As an example, let’s look at the possible stories I could tell myself about being diagnosed and treated for colorectal cancer. From the time I was diagnosed, I spent 16 months going through radiation, two surgeries, and chemotherapy. It took an additional 12 months to fully regain my energy and endurance. I have permanent side effects of the therapy. However, I am alive and able to live a mostly normal life.

Some people may choose to focus on the scars and lifestyle limitations. Others may choose to forget as much as possible about the pain and discomfort of the experience. However, I have chosen to view the experience as a positive memory teaching me the lesson of living a health-conscious life and finding a renewed passion for living, loving, and learning.

Choose the Story that Serves You Best

So, what is the difference between these three versions of the same story? Reflection and choice.

I have reflected on my past experience and chosen the version that is most useful to me. If I focus on the scars of the past, I feel disabled and disempowered. If I focus on forgetting the pain and discomfort, I have learned nothing of value that prevents it from occurring again. If instead, I choose to focus on the positive transformation, I feel energized and empowered to live a healthy life and help others do the same.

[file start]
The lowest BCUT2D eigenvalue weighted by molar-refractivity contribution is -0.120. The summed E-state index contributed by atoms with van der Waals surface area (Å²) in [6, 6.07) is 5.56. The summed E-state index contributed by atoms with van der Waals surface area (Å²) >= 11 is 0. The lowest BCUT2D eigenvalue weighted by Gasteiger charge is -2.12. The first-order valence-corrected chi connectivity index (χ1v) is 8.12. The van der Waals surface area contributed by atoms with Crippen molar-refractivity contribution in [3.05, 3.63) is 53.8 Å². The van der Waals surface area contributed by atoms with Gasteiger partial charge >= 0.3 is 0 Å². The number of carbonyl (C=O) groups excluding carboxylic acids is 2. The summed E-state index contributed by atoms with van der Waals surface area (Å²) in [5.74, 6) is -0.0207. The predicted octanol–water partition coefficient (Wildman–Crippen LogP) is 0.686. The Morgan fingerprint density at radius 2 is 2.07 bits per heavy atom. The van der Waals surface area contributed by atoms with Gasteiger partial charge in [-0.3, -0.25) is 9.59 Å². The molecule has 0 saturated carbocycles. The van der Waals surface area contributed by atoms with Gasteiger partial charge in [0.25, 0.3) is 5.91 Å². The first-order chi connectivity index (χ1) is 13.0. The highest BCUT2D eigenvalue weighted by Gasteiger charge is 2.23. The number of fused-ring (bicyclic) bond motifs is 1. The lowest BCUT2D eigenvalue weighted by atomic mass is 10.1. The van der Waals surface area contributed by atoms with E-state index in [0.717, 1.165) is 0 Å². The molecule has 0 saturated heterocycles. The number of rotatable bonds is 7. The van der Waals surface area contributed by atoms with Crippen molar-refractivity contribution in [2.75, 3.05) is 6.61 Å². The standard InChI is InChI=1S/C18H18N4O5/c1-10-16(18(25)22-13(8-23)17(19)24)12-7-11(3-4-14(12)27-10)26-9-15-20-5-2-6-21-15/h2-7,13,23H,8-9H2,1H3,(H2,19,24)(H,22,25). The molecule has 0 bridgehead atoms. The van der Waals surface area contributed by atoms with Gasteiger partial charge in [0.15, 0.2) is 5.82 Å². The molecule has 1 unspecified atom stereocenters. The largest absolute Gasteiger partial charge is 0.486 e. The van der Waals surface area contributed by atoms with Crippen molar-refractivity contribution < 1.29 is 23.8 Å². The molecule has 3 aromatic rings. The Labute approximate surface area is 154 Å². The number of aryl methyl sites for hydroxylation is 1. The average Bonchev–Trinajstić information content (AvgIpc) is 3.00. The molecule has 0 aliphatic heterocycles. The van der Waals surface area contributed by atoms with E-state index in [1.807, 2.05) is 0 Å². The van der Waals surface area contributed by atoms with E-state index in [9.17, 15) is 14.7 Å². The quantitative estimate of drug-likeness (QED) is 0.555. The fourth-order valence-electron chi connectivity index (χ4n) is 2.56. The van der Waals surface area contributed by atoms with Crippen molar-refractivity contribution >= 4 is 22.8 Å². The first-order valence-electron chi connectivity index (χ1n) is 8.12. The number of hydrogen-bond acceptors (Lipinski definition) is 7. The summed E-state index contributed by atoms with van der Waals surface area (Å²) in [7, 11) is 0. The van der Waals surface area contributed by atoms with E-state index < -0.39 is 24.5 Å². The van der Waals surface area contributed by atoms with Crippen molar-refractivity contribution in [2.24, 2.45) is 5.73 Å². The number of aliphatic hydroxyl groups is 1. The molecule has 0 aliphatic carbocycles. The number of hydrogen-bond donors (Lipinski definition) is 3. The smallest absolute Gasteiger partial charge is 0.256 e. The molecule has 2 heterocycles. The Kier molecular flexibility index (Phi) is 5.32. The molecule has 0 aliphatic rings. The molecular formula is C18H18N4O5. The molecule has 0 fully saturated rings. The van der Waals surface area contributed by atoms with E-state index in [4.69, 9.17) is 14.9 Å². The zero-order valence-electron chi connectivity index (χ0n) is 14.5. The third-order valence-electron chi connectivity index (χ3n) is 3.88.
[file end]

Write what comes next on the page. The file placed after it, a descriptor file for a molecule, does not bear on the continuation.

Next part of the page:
Here’s the Midlife Lesson:

The past is important because it brought you to where you are today and shapes your beliefs and thinking in the present moment. The past is dangerous because if you are not aware of it, it causes you to live your life by the patterns of the past. In addition, your memories of the past are imperfect and may influence the story or lessons you tell yourself.

You must become aware of the stories you tell yourself about the past, reflect on how those stories are currently serving you, and choose the versions and lessons that serve you best.

Here’s the Mighty Challenge of the Day:

  1. What is one area of your life where you feel dissatisfied?
  2. What experiences or memories do you have around this subject?
  3. Reflect on the stories that you currently tell yourself about this subject.
  4. Do these stories make you feel energized and empowered or do they make you feel deflated and disempowered or perhaps angry and frustrated?
  5. How can you change your perspective of these stories to serve you better so that they bring you positive energy, thoughts, and actions?

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Bruce Fleck